Music and the Spoken Word

Our Shared Moral Responsibility - Sunday, May 20, 2018

Joan of Arc was a courageous 15th-century French heroine who faced a martyr’s death at age 19. A play depicting her life has Joan declaring to her accusers just before her execution: “Every man gives his life for what he believes. Every woman gives her life for what she believes. Sometimes people believe in little or nothing, [and so] they give up their lives to that little or nothing. One life is all we have, and we live it as we believe in living it, and then it’s gone. But to surrender who you are, and live without belief—that’s more terrible than dying—more terrible than dying young.”

Sadly, persecution and mistreatment of others has not ended in the 600 years since Joan of Arc. In fact, to write a history of persecution would almost be to write the history of the world. Countless millions have suffered because of it. And it touches all of us in some way. Who among us hasn’t been ridiculed, shunned, or treated unfairly?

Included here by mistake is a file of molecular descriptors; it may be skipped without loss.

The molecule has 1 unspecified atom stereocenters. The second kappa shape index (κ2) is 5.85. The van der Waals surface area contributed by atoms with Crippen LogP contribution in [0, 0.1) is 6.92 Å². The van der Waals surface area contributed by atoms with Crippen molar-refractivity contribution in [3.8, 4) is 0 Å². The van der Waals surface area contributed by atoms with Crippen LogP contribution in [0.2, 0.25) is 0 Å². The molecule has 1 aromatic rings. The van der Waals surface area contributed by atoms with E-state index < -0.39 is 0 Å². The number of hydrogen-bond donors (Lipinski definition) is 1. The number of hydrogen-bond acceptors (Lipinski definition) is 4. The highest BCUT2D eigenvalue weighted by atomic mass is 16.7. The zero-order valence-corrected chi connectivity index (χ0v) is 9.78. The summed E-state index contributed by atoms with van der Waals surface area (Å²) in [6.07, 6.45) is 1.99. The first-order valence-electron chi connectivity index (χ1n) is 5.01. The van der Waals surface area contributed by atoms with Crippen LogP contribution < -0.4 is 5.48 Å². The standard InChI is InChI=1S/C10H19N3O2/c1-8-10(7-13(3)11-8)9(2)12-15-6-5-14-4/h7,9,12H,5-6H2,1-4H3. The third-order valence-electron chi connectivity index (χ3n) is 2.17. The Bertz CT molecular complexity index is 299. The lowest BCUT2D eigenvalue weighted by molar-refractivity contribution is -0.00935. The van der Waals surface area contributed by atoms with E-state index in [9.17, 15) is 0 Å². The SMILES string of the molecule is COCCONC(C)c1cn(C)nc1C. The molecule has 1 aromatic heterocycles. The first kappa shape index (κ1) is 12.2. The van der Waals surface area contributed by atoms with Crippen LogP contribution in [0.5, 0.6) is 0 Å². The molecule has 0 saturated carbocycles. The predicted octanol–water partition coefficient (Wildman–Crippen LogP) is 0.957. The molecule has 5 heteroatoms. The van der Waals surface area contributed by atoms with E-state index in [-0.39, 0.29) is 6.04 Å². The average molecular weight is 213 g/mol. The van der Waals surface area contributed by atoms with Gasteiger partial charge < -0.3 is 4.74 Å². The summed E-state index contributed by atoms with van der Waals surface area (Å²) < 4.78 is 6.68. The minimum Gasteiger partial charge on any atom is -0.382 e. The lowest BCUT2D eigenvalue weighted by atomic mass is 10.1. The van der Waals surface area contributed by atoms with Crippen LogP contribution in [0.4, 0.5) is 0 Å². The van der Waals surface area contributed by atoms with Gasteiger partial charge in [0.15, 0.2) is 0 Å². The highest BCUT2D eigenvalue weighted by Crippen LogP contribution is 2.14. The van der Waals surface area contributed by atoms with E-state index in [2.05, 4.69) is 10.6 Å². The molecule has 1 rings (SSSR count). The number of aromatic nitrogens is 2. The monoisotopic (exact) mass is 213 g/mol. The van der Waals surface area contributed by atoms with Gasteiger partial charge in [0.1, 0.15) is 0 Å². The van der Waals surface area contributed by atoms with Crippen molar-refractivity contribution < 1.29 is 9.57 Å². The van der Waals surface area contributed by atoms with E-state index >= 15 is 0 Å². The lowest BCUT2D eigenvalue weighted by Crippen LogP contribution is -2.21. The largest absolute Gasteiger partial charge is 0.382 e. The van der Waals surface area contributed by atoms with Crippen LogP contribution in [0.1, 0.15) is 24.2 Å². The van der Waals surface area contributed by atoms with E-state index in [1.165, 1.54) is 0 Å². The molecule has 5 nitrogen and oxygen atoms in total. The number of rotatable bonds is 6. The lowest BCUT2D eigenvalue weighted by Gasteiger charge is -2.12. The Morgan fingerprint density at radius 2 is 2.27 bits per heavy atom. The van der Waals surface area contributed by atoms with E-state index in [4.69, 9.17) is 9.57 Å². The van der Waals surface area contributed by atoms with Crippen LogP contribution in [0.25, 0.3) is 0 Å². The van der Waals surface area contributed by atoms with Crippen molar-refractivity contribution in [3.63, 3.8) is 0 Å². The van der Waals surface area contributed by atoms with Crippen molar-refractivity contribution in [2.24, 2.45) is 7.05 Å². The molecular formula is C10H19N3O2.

Why does this happen? Ultimately, people get mistreated because they seem different. And different beliefs and convictions are a favorite target of such ridicule. To stand up for our convictions despite persecution is one of the great tests of moral strength.

In a diverse world like ours, we often meet people with a variety of beliefs. Good, moral people may hold different opinions and convictions. But there is at least one cause we can all uphold, one moral responsibility we all share—the responsibility to oppose persecution, wherever it is found. When people are mistreated, we can come to their defense, even if we do not share their beliefs. This is something each of us can do without compromising our convictions.

The more deeply we believe in all things moral and good, the more firmly we stand for all things honorable and virtuous, the more successful we will be at overcoming the harshness of the world. That’s our shared moral responsibility, and it will surely make our world a better place.

Lloyd D. Newell

1. Maxwell Anderson, Joan of Lorraine (1947), 80.
________________________________________________May 20, 2018
Broadcast Number 4,627

Mormon Tabernacle Choir
Orchestra at Temple Square

Mack Wilberg
Ryan Murphy

Brian Mathias

Lloyd Newell

Press Forward, Saints
Vanya Y. Watkins; arr. Mack Wilberg

For the Beauty of the Earth
John Rutter

Prelude on “Pisgah”
Dale Wood

Over the Rainbow, from The Wizard of Oz
Harold Arlen; arr. Arthur Harris

Peace like a River
Spiritual; arr. Mack Wilberg

My God Is So High
Spiritual; arr. Ryan Murphy